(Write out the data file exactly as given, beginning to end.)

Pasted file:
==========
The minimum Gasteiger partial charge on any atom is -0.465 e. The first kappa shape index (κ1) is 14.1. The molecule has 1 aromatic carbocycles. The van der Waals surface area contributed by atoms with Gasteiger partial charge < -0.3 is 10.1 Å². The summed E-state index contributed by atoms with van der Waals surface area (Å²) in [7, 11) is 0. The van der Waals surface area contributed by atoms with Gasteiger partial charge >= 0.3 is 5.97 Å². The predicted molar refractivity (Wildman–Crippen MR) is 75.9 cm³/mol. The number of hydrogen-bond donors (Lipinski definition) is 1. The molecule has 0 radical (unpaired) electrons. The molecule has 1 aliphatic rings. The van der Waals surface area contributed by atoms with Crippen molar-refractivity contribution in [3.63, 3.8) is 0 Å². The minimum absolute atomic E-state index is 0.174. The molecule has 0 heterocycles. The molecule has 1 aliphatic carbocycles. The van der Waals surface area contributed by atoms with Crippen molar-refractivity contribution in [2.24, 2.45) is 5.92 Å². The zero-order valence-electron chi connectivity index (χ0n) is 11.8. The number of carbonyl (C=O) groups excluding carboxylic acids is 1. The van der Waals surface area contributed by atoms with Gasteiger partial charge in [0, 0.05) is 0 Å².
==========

The minimum Gasteiger partial charge on any atom is -0.465 e. The first kappa shape index (κ1) is 14.1. The molecule has 1 aromatic carbocycles. The van der Waals surface area contributed by atoms with Gasteiger partial charge < -0.3 is 10.1 Å². The summed E-state index contributed by atoms with van der Waals surface area (Å²) in [7, 11) is 0. The van der Waals surface area contributed by atoms with Gasteiger partial charge >= 0.3 is 5.97 Å². The predicted molar refractivity (Wildman–Crippen MR) is 75.9 cm³/mol. The number of hydrogen-bond donors (Lipinski definition) is 1. The molecule has 0 radical (unpaired) electrons. The molecule has 1 aliphatic rings. The van der Waals surface area contributed by atoms with Crippen molar-refractivity contribution in [3.63, 3.8) is 0 Å². The minimum absolute atomic E-state index is 0.174. The molecule has 0 heterocycles. The molecule has 1 aliphatic carbocycles. The van der Waals surface area contributed by atoms with Crippen molar-refractivity contribution in [2.24, 2.45) is 5.92 Å². The zero-order valence-electron chi connectivity index (χ0n) is 11.8. The number of carbonyl (C=O) groups excluding carboxylic acids is 1. The van der Waals surface area contributed by atoms with Gasteiger partial charge in [0, 0.05) is 0 Å².